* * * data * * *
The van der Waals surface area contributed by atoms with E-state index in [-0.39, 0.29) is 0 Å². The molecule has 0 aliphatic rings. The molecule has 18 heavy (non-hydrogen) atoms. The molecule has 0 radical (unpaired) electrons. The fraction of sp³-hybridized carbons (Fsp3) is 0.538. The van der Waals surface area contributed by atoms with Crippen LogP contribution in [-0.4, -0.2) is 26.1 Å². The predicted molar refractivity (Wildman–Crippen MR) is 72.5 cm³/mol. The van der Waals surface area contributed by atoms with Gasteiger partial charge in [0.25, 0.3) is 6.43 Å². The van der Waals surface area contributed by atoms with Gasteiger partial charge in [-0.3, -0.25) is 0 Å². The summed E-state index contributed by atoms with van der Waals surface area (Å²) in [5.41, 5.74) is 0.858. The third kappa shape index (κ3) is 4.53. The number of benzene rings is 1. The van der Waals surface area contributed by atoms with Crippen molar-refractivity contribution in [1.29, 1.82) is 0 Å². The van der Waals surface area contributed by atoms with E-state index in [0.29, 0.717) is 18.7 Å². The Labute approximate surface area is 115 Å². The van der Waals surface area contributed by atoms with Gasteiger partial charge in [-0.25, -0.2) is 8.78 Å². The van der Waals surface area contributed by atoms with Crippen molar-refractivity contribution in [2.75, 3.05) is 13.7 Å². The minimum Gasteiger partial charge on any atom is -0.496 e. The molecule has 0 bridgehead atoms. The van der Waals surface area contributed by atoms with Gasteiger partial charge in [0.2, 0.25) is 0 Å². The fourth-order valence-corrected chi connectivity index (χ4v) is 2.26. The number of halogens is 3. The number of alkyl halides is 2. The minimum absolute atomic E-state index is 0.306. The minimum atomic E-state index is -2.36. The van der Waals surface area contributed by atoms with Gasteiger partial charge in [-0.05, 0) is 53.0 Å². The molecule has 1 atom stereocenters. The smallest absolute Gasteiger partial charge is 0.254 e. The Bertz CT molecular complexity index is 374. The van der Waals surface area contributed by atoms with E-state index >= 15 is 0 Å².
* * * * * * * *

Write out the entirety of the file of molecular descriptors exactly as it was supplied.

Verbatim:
The van der Waals surface area contributed by atoms with E-state index in [-0.39, 0.29) is 0 Å². The molecule has 0 aliphatic rings. The molecule has 18 heavy (non-hydrogen) atoms. The molecule has 0 radical (unpaired) electrons. The fraction of sp³-hybridized carbons (Fsp3) is 0.538. The van der Waals surface area contributed by atoms with Crippen LogP contribution in [-0.4, -0.2) is 26.1 Å². The predicted molar refractivity (Wildman–Crippen MR) is 72.5 cm³/mol. The van der Waals surface area contributed by atoms with Gasteiger partial charge in [0.25, 0.3) is 6.43 Å². The van der Waals surface area contributed by atoms with Gasteiger partial charge in [-0.3, -0.25) is 0 Å². The summed E-state index contributed by atoms with van der Waals surface area (Å²) in [5.41, 5.74) is 0.858. The third kappa shape index (κ3) is 4.53. The number of benzene rings is 1. The van der Waals surface area contributed by atoms with Crippen molar-refractivity contribution in [1.29, 1.82) is 0 Å². The van der Waals surface area contributed by atoms with E-state index in [0.29, 0.717) is 18.7 Å². The Labute approximate surface area is 115 Å². The van der Waals surface area contributed by atoms with Gasteiger partial charge in [-0.25, -0.2) is 8.78 Å². The van der Waals surface area contributed by atoms with Crippen molar-refractivity contribution in [2.75, 3.05) is 13.7 Å². The minimum Gasteiger partial charge on any atom is -0.496 e. The molecule has 0 bridgehead atoms. The van der Waals surface area contributed by atoms with Gasteiger partial charge in [0.2, 0.25) is 0 Å². The fourth-order valence-corrected chi connectivity index (χ4v) is 2.26. The number of halogens is 3. The number of alkyl halides is 2. The minimum absolute atomic E-state index is 0.306. The minimum atomic E-state index is -2.36. The van der Waals surface area contributed by atoms with Gasteiger partial charge in [-0.05, 0) is 53.0 Å². The molecule has 1 atom stereocenters. The smallest absolute Gasteiger partial charge is 0.254 e. The Bertz CT molecular complexity index is 374. The van der Waals surface area contributed by atoms with E-state index >= 15 is 0 Å².